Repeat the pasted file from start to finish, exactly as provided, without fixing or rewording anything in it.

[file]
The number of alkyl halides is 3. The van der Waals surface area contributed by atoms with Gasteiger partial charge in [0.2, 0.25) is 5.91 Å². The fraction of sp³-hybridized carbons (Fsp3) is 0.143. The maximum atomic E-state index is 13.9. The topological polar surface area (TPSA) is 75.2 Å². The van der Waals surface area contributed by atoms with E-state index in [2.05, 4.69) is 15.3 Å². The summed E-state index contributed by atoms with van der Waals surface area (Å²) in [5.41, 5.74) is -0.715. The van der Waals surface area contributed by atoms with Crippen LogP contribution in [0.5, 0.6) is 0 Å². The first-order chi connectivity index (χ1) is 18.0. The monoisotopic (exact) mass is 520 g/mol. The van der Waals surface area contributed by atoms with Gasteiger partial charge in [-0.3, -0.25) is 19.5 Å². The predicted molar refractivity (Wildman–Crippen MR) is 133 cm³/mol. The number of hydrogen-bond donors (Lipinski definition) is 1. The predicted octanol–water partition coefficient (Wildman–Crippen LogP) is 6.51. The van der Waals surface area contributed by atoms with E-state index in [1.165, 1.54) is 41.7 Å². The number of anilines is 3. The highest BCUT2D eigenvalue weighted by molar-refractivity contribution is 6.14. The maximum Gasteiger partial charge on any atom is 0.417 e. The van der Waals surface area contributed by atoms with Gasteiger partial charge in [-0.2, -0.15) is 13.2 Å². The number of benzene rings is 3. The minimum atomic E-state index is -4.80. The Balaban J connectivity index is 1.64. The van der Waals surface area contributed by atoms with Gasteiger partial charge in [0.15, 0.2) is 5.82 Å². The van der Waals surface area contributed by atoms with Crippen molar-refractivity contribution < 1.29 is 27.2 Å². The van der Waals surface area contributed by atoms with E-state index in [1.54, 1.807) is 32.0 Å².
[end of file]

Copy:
The number of alkyl halides is 3. The van der Waals surface area contributed by atoms with Gasteiger partial charge in [0.2, 0.25) is 5.91 Å². The fraction of sp³-hybridized carbons (Fsp3) is 0.143. The maximum atomic E-state index is 13.9. The topological polar surface area (TPSA) is 75.2 Å². The van der Waals surface area contributed by atoms with E-state index in [2.05, 4.69) is 15.3 Å². The summed E-state index contributed by atoms with van der Waals surface area (Å²) in [5.41, 5.74) is -0.715. The van der Waals surface area contributed by atoms with Crippen LogP contribution in [0.5, 0.6) is 0 Å². The first-order chi connectivity index (χ1) is 18.0. The monoisotopic (exact) mass is 520 g/mol. The van der Waals surface area contributed by atoms with Gasteiger partial charge in [-0.3, -0.25) is 19.5 Å². The predicted molar refractivity (Wildman–Crippen MR) is 133 cm³/mol. The number of hydrogen-bond donors (Lipinski definition) is 1. The predicted octanol–water partition coefficient (Wildman–Crippen LogP) is 6.51. The van der Waals surface area contributed by atoms with E-state index in [1.165, 1.54) is 41.7 Å². The number of anilines is 3. The highest BCUT2D eigenvalue weighted by molar-refractivity contribution is 6.14. The maximum Gasteiger partial charge on any atom is 0.417 e. The van der Waals surface area contributed by atoms with Gasteiger partial charge in [-0.2, -0.15) is 13.2 Å². The number of benzene rings is 3. The minimum atomic E-state index is -4.80. The Balaban J connectivity index is 1.64. The van der Waals surface area contributed by atoms with Gasteiger partial charge in [0.15, 0.2) is 5.82 Å². The van der Waals surface area contributed by atoms with Crippen molar-refractivity contribution < 1.29 is 27.2 Å². The van der Waals surface area contributed by atoms with E-state index in [1.54, 1.807) is 32.0 Å².